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LOOP: AIGA Journal of Interaction Design Education
April 2001 Number 2




Karen Mahony

Harry Saddler

Terry Swack

In its second series of interviews, Loop asks three leading experience design professionals to reflect on their own career development and to assess the current state of interaction design education. The discussion touches on issues that are critical to both design programs and the businesses that depend on their graduates: What are the new roles being played by design professionals in firms focusing on new media, networked communication and interactive products? What skills are required to meet these new and evolving positions? Are established design programs meeting the challenge of providing qualified graduates to occupy key positions in the transformed design landscape?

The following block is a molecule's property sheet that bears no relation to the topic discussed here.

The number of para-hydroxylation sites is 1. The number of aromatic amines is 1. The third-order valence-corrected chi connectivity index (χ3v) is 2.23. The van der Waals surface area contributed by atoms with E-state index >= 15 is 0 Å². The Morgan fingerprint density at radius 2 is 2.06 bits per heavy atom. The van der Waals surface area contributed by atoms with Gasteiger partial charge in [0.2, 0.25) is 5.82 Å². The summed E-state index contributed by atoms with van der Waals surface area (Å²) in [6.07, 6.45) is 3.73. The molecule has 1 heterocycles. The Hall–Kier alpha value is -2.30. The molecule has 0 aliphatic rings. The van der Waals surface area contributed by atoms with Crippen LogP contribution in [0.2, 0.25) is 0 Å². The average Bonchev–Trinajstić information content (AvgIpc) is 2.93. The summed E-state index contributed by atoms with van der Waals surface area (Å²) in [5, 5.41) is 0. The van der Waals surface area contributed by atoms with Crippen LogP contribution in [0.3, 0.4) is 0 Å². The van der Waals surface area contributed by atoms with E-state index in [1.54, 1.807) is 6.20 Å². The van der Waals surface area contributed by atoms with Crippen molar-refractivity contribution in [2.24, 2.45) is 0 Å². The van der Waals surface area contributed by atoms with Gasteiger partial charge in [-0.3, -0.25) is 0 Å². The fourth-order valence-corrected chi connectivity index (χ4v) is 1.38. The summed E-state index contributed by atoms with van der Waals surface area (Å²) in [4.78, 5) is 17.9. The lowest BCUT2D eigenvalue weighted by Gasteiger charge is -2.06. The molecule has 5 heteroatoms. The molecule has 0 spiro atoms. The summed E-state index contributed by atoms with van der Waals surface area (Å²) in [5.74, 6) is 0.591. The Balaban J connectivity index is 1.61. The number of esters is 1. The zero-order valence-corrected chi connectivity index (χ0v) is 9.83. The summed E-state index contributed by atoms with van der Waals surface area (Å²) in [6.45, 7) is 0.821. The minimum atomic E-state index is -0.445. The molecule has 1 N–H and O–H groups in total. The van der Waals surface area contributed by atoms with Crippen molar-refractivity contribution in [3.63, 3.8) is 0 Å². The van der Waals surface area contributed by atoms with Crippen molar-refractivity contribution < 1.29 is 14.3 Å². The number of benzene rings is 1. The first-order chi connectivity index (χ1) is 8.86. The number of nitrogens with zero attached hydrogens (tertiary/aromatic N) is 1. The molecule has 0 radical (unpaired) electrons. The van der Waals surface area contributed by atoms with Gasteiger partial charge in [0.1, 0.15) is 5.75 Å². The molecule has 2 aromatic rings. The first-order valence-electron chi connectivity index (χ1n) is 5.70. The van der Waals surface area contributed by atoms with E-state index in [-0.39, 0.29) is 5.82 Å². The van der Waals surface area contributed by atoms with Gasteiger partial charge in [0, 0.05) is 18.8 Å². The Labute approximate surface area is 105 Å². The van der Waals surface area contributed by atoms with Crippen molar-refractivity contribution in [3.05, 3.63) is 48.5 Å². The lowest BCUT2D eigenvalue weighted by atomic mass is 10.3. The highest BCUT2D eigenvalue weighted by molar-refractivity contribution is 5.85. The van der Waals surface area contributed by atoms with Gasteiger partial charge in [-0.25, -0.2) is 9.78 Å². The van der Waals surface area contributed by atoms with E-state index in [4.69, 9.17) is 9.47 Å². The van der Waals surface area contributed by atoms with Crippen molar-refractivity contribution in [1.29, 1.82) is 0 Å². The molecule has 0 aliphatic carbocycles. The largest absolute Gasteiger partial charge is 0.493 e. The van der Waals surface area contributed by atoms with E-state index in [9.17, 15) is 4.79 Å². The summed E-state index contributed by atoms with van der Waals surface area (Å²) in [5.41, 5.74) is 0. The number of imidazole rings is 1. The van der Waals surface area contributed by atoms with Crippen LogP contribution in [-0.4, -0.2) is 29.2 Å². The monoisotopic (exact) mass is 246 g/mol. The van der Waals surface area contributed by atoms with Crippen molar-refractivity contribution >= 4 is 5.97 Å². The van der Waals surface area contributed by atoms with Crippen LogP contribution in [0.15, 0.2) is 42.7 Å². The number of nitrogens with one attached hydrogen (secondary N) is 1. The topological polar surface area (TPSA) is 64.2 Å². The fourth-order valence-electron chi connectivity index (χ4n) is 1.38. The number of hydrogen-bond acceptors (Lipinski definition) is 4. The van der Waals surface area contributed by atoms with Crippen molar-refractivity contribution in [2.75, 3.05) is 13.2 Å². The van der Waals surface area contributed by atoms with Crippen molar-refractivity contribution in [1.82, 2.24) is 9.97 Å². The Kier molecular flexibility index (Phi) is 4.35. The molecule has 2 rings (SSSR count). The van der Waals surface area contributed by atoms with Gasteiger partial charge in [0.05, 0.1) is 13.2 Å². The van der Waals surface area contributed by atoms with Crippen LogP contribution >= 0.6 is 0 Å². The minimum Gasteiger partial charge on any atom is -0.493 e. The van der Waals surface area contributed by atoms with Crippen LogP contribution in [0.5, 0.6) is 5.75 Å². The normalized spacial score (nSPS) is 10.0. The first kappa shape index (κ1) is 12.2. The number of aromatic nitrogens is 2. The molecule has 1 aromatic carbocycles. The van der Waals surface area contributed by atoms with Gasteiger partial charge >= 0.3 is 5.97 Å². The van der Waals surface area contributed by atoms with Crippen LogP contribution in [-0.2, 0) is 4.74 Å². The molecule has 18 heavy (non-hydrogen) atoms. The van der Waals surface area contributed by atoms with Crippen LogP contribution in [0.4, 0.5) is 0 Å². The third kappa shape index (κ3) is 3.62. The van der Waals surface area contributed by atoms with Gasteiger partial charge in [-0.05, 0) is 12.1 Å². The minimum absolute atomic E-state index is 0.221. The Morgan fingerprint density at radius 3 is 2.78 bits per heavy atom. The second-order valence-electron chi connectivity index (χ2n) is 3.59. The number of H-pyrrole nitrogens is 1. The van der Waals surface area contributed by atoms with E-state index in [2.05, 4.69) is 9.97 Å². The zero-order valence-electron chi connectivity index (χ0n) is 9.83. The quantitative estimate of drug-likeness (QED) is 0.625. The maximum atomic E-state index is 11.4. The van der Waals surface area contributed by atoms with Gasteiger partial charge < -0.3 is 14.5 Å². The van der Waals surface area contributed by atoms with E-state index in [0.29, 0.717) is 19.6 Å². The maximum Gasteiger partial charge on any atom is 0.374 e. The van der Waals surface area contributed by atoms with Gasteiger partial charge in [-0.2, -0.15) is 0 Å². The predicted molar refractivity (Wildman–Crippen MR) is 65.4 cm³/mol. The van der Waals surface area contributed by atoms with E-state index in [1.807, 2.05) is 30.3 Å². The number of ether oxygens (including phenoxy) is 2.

These three interviews complete a set of six that took place over the last nine months. We should note that these interviews precede the recent harsh realities that the design community has had to face since the crash in the high technology sector. We expect that the substance of the responses would not vary considerably if the interviews took place today; however, the changing economic climate would no doubt cast a shadow over some of these issues, including those pertaining to the hiring of interaction designers.


LOOP April 2001 Number 2